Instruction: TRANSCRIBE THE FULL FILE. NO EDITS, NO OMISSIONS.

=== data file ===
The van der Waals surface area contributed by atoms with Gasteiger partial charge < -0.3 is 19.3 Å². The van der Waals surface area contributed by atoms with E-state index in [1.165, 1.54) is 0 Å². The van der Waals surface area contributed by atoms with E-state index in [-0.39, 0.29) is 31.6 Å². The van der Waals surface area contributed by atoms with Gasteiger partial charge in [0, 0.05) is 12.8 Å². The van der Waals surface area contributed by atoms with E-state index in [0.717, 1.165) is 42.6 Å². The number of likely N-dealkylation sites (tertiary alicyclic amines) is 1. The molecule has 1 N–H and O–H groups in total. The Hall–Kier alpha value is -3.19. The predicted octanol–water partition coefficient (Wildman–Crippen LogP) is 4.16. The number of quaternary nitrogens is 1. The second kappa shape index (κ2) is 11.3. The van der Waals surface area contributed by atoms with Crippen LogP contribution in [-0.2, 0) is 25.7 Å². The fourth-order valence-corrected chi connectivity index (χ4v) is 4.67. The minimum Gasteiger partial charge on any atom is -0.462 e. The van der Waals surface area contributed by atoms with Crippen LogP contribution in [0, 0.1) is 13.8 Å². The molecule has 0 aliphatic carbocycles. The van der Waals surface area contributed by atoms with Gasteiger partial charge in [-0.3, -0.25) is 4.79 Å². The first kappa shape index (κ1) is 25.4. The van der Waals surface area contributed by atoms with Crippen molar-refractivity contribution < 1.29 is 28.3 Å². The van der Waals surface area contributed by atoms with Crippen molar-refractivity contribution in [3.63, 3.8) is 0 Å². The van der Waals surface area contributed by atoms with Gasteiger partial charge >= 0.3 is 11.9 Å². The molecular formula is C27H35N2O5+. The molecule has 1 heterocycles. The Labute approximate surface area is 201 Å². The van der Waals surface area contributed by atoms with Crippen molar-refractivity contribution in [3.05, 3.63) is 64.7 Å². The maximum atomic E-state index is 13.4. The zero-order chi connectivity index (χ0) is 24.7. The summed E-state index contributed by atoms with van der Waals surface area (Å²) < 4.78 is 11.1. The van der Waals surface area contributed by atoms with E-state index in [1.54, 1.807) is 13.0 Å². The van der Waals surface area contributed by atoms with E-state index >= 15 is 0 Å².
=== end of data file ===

The van der Waals surface area contributed by atoms with Gasteiger partial charge < -0.3 is 19.3 Å². The van der Waals surface area contributed by atoms with E-state index in [1.165, 1.54) is 0 Å². The van der Waals surface area contributed by atoms with E-state index in [-0.39, 0.29) is 31.6 Å². The van der Waals surface area contributed by atoms with Gasteiger partial charge in [0, 0.05) is 12.8 Å². The van der Waals surface area contributed by atoms with E-state index in [0.717, 1.165) is 42.6 Å². The number of likely N-dealkylation sites (tertiary alicyclic amines) is 1. The molecule has 1 N–H and O–H groups in total. The Hall–Kier alpha value is -3.19. The predicted octanol–water partition coefficient (Wildman–Crippen LogP) is 4.16. The number of quaternary nitrogens is 1. The second kappa shape index (κ2) is 11.3. The van der Waals surface area contributed by atoms with Crippen LogP contribution in [-0.2, 0) is 25.7 Å². The fourth-order valence-corrected chi connectivity index (χ4v) is 4.67. The minimum Gasteiger partial charge on any atom is -0.462 e. The van der Waals surface area contributed by atoms with Crippen LogP contribution in [0, 0.1) is 13.8 Å². The molecule has 0 aliphatic carbocycles. The van der Waals surface area contributed by atoms with Gasteiger partial charge in [-0.3, -0.25) is 4.79 Å². The first kappa shape index (κ1) is 25.4. The van der Waals surface area contributed by atoms with Crippen molar-refractivity contribution < 1.29 is 28.3 Å². The van der Waals surface area contributed by atoms with Crippen molar-refractivity contribution in [3.63, 3.8) is 0 Å². The van der Waals surface area contributed by atoms with Gasteiger partial charge >= 0.3 is 11.9 Å². The molecular formula is C27H35N2O5+. The molecule has 1 heterocycles. The Labute approximate surface area is 201 Å². The van der Waals surface area contributed by atoms with Crippen molar-refractivity contribution in [3.05, 3.63) is 64.7 Å². The maximum atomic E-state index is 13.4. The zero-order chi connectivity index (χ0) is 24.7. The summed E-state index contributed by atoms with van der Waals surface area (Å²) < 4.78 is 11.1. The van der Waals surface area contributed by atoms with E-state index in [1.54, 1.807) is 13.0 Å². The van der Waals surface area contributed by atoms with E-state index >= 15 is 0 Å².